Recreating Downtown

03 Jan, 2013

Market Square, pictured, formerly a merchandise mart, is being transformed into a Class A corporate office location in San Francisco’s up and coming Mid Market neighborhood.  The 1-million-square-foot property is already home to Twitter, online retailer One Kings Lane and business social networking site Yammer.

By Andrew Neilly

In This Article

Corporate locations are changing as a shift from the suburbs brings more young, growing companies into the downtown core.

Not so long ago, the “coolest” corporate spaces seemed universally restricted to sprawling suburban campuses where fast growing, dynamic companies could express themselves through their real estate. The Apple campus in Cupertino, Calif., Microsoft in Redmond, Wash., and online retailer Zappos’ headquarters in Henderson, Nev., are just a few of the many examples.

Yet, as technology and its many closely related business sectors such as social and digital media, marketing and web-based commerce have expanded, so too has the need for companies to recruit and retain talent. Chief among the targets for many of these companies are the Millennial or Gen Y generation — those born in the late 1970s and early 1980s through 2000 — many of whom are making their first foray into the workforce or are beginning to move up the job ladder. This portion of the workforce, it seems, places a very different importance on their work environment than prior generations.

Perhaps the most important trend to come out of the demographic shift taking place at many companies, not just in the Digital Economy but in other sectors too, is the move back to the city and, with it, the desire to re-use older buildings.

When Facebook was planning its new Palo Alto, Calif.,campus, the company actually polled employees to find out what they wanted in an office environment. The result was big, open floor spaces and high ceilings creating a bright, airy work environment. The expectation is that the next generation — Gen Z — most of whom are still in high school or starting college, won’t be much different when it comes to wanting a cool place to work.

This trend has manifested itself in corporate campuses in many ways, but especially in design and construction. At Zappos’ headquarters in Henderson, Nev., there are no doors or walls obscuring management from employees and the C-Suite resembles a newsroom rather than an executive office. At Google’s Palo Alto campus, no employee is more than 300 feet from food, so the large, wide-open floored offices are peppered with kitchens, dining areas and snack bars.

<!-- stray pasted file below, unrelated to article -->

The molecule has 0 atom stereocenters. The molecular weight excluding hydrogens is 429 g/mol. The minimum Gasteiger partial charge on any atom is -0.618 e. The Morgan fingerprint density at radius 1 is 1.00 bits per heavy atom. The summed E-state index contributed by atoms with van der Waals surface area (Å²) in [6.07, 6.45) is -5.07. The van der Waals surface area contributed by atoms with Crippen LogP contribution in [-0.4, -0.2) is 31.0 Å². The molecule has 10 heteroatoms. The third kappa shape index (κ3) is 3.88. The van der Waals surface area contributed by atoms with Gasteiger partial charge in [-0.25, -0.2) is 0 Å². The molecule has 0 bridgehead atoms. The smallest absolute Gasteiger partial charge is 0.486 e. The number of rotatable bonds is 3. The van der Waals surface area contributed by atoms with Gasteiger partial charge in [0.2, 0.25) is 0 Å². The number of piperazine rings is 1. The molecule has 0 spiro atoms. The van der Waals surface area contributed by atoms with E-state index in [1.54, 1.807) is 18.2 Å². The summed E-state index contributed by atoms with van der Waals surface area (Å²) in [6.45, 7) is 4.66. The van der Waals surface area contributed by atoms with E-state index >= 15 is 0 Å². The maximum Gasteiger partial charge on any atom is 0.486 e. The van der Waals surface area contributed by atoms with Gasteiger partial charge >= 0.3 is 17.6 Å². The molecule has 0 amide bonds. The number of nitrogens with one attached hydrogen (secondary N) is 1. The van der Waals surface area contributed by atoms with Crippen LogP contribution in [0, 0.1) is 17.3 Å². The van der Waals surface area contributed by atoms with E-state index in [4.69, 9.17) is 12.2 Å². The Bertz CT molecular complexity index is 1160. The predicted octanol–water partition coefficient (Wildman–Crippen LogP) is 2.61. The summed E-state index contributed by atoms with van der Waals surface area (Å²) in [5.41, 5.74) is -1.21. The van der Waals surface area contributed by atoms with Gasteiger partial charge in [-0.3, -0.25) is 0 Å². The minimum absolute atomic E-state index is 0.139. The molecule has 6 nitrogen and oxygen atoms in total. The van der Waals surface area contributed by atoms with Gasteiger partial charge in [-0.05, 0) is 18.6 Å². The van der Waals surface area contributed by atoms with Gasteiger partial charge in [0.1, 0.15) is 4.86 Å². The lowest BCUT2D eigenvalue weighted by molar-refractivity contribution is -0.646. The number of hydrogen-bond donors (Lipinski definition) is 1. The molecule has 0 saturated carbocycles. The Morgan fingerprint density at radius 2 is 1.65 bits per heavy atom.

The Trendy Urban Core

Perhaps the most important trend to come out of the demographic shift taking place at many companies, not just in the Digital Economy but in other sectors too, is the move back to the city and, with it, the desire to re-use older buildings.

Center city locations are growing in appeal again partly because that’s where young workers want to live but also because urban cores are also a lot easier for workers living in the suburbs to get to. Center cities typically offer a greater variety of public transit options and with more cities offering car pool and High Occupancy Vehicle (HOV) lanes to commuters and innovations such as ridesharing, commuting into the city is often less of a hassle than commuting to far flung suburbs. There’s a feeling too among many corporate leaders that being in the city keeps both the company and its employees on the cutting edge of new trends. That’s certainly true in markets such as San Francisco where the next Facebook may be starting up in business in the suite next door.

This shift in tenant demand is leading traditional office developers to one real estate developer who detected the shift back to the cities early, largely because the majority of its investments are in the urban core, was San Francisco-based Shorenstein Properties LLC. The company has built, owned and operated some of the most iconic downtown properties in the nation during its roughly 75-year history, buildings such as San Francisco’s Bank of America tower and the John Hancock Center in Chicago. As a result of such investments, Shorenstein was perfectly positioned to detect major trends in corporate headquarters.

The trend toward companies moving downtown is not restricted to major cities such as San Francisco, Chicago, New York City and Boston. A renewed focus on downtown is also occurring in so called secondary markets like Minneapolis, Oakland and Pittsburgh.